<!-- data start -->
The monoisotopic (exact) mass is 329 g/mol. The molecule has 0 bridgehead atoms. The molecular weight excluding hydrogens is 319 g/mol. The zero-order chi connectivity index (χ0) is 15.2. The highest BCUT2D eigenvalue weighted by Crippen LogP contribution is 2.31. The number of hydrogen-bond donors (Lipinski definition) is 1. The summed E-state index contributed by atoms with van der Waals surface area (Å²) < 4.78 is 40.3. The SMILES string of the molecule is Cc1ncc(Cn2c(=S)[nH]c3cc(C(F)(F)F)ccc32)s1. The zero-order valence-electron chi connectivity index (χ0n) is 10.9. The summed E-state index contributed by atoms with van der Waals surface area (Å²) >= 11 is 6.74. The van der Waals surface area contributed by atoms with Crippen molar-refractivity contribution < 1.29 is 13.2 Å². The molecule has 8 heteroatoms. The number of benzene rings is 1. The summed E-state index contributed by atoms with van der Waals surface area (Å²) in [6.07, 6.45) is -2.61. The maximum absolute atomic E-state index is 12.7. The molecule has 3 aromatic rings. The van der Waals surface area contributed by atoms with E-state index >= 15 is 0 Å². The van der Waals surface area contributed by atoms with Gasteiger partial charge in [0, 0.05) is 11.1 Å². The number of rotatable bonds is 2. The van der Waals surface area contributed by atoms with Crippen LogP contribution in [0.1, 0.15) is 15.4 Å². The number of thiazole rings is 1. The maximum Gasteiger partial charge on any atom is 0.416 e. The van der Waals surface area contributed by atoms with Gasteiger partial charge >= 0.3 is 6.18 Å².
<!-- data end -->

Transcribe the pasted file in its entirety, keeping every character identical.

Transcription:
The monoisotopic (exact) mass is 329 g/mol. The molecule has 0 bridgehead atoms. The molecular weight excluding hydrogens is 319 g/mol. The zero-order chi connectivity index (χ0) is 15.2. The highest BCUT2D eigenvalue weighted by Crippen LogP contribution is 2.31. The number of hydrogen-bond donors (Lipinski definition) is 1. The summed E-state index contributed by atoms with van der Waals surface area (Å²) < 4.78 is 40.3. The SMILES string of the molecule is Cc1ncc(Cn2c(=S)[nH]c3cc(C(F)(F)F)ccc32)s1. The zero-order valence-electron chi connectivity index (χ0n) is 10.9. The summed E-state index contributed by atoms with van der Waals surface area (Å²) >= 11 is 6.74. The van der Waals surface area contributed by atoms with Crippen molar-refractivity contribution < 1.29 is 13.2 Å². The molecule has 8 heteroatoms. The number of benzene rings is 1. The summed E-state index contributed by atoms with van der Waals surface area (Å²) in [6.07, 6.45) is -2.61. The maximum absolute atomic E-state index is 12.7. The molecule has 3 aromatic rings. The van der Waals surface area contributed by atoms with E-state index >= 15 is 0 Å². The van der Waals surface area contributed by atoms with Gasteiger partial charge in [0, 0.05) is 11.1 Å². The number of rotatable bonds is 2. The van der Waals surface area contributed by atoms with Crippen LogP contribution in [0.1, 0.15) is 15.4 Å². The number of thiazole rings is 1. The maximum Gasteiger partial charge on any atom is 0.416 e. The van der Waals surface area contributed by atoms with Gasteiger partial charge >= 0.3 is 6.18 Å².